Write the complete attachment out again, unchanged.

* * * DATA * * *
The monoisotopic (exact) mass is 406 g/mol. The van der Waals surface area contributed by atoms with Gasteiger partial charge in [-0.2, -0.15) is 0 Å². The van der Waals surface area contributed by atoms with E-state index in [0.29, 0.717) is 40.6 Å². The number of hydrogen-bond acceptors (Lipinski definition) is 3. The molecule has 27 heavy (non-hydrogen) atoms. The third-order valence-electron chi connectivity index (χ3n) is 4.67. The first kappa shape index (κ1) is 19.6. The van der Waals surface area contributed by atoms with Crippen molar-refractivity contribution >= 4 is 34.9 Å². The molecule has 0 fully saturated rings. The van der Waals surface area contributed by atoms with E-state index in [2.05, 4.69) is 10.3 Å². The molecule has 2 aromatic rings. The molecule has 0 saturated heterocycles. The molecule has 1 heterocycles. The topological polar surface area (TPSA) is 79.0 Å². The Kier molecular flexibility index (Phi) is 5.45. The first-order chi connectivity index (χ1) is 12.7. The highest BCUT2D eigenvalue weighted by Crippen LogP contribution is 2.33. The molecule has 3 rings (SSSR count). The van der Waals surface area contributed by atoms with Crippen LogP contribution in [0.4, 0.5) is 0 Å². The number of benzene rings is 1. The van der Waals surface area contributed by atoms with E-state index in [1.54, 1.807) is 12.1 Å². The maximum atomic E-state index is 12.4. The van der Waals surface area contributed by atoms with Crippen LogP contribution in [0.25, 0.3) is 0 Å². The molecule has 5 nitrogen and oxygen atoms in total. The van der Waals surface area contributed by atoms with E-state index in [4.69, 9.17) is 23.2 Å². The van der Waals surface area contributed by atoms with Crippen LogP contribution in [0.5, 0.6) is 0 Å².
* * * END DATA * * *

The monoisotopic (exact) mass is 406 g/mol. The van der Waals surface area contributed by atoms with Gasteiger partial charge in [-0.2, -0.15) is 0 Å². The van der Waals surface area contributed by atoms with E-state index in [0.29, 0.717) is 40.6 Å². The number of hydrogen-bond acceptors (Lipinski definition) is 3. The molecule has 27 heavy (non-hydrogen) atoms. The third-order valence-electron chi connectivity index (χ3n) is 4.67. The first kappa shape index (κ1) is 19.6. The van der Waals surface area contributed by atoms with Crippen molar-refractivity contribution >= 4 is 34.9 Å². The molecule has 0 fully saturated rings. The van der Waals surface area contributed by atoms with E-state index in [2.05, 4.69) is 10.3 Å². The molecule has 2 aromatic rings. The molecule has 0 saturated heterocycles. The molecule has 1 heterocycles. The topological polar surface area (TPSA) is 79.0 Å². The Kier molecular flexibility index (Phi) is 5.45. The first-order chi connectivity index (χ1) is 12.7. The highest BCUT2D eigenvalue weighted by Crippen LogP contribution is 2.33. The molecule has 3 rings (SSSR count). The van der Waals surface area contributed by atoms with Crippen LogP contribution in [0.4, 0.5) is 0 Å². The number of benzene rings is 1. The van der Waals surface area contributed by atoms with E-state index in [1.54, 1.807) is 12.1 Å². The maximum atomic E-state index is 12.4. The van der Waals surface area contributed by atoms with Crippen LogP contribution in [0.25, 0.3) is 0 Å². The molecule has 5 nitrogen and oxygen atoms in total. The van der Waals surface area contributed by atoms with E-state index in [4.69, 9.17) is 23.2 Å². The van der Waals surface area contributed by atoms with Crippen LogP contribution in [0.5, 0.6) is 0 Å².